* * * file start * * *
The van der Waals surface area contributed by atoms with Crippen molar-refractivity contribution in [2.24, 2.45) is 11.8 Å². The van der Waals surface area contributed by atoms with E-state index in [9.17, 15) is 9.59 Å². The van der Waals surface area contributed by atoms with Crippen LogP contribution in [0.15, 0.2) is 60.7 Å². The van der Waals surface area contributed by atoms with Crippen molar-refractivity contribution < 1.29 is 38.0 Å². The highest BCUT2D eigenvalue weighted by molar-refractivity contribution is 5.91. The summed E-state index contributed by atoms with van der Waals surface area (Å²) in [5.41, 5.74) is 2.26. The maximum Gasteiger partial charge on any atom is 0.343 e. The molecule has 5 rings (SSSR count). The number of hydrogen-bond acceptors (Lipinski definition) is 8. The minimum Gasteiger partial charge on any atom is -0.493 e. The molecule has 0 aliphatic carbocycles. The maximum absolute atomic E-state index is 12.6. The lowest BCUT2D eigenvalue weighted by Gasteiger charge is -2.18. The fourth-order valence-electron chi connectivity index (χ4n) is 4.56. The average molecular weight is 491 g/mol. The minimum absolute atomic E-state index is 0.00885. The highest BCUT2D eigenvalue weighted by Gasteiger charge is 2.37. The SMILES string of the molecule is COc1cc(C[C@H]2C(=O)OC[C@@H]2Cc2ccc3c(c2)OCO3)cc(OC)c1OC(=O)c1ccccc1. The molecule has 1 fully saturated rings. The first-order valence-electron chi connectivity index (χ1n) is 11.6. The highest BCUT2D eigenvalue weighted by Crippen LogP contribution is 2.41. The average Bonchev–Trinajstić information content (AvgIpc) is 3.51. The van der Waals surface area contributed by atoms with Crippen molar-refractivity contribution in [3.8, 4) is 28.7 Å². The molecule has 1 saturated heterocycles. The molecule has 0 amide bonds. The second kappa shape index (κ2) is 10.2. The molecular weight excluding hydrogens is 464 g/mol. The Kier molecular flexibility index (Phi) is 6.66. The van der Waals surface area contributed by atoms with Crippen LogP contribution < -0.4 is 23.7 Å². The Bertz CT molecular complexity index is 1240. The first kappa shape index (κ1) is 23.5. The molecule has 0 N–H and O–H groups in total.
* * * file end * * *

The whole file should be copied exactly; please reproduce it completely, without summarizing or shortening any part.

The van der Waals surface area contributed by atoms with Crippen molar-refractivity contribution in [2.24, 2.45) is 11.8 Å². The van der Waals surface area contributed by atoms with E-state index in [9.17, 15) is 9.59 Å². The van der Waals surface area contributed by atoms with Crippen LogP contribution in [0.15, 0.2) is 60.7 Å². The van der Waals surface area contributed by atoms with Crippen molar-refractivity contribution < 1.29 is 38.0 Å². The highest BCUT2D eigenvalue weighted by molar-refractivity contribution is 5.91. The summed E-state index contributed by atoms with van der Waals surface area (Å²) in [5.41, 5.74) is 2.26. The maximum Gasteiger partial charge on any atom is 0.343 e. The molecule has 5 rings (SSSR count). The number of hydrogen-bond acceptors (Lipinski definition) is 8. The minimum Gasteiger partial charge on any atom is -0.493 e. The molecule has 0 aliphatic carbocycles. The maximum absolute atomic E-state index is 12.6. The lowest BCUT2D eigenvalue weighted by Gasteiger charge is -2.18. The fourth-order valence-electron chi connectivity index (χ4n) is 4.56. The average molecular weight is 491 g/mol. The minimum absolute atomic E-state index is 0.00885. The highest BCUT2D eigenvalue weighted by Gasteiger charge is 2.37. The SMILES string of the molecule is COc1cc(C[C@H]2C(=O)OC[C@@H]2Cc2ccc3c(c2)OCO3)cc(OC)c1OC(=O)c1ccccc1. The molecule has 1 fully saturated rings. The first-order valence-electron chi connectivity index (χ1n) is 11.6. The highest BCUT2D eigenvalue weighted by Crippen LogP contribution is 2.41. The average Bonchev–Trinajstić information content (AvgIpc) is 3.51. The van der Waals surface area contributed by atoms with Crippen molar-refractivity contribution in [3.8, 4) is 28.7 Å². The molecule has 1 saturated heterocycles. The molecule has 0 amide bonds. The second kappa shape index (κ2) is 10.2. The molecular weight excluding hydrogens is 464 g/mol. The Kier molecular flexibility index (Phi) is 6.66. The van der Waals surface area contributed by atoms with Crippen LogP contribution < -0.4 is 23.7 Å². The Bertz CT molecular complexity index is 1240. The first kappa shape index (κ1) is 23.5. The molecule has 0 N–H and O–H groups in total.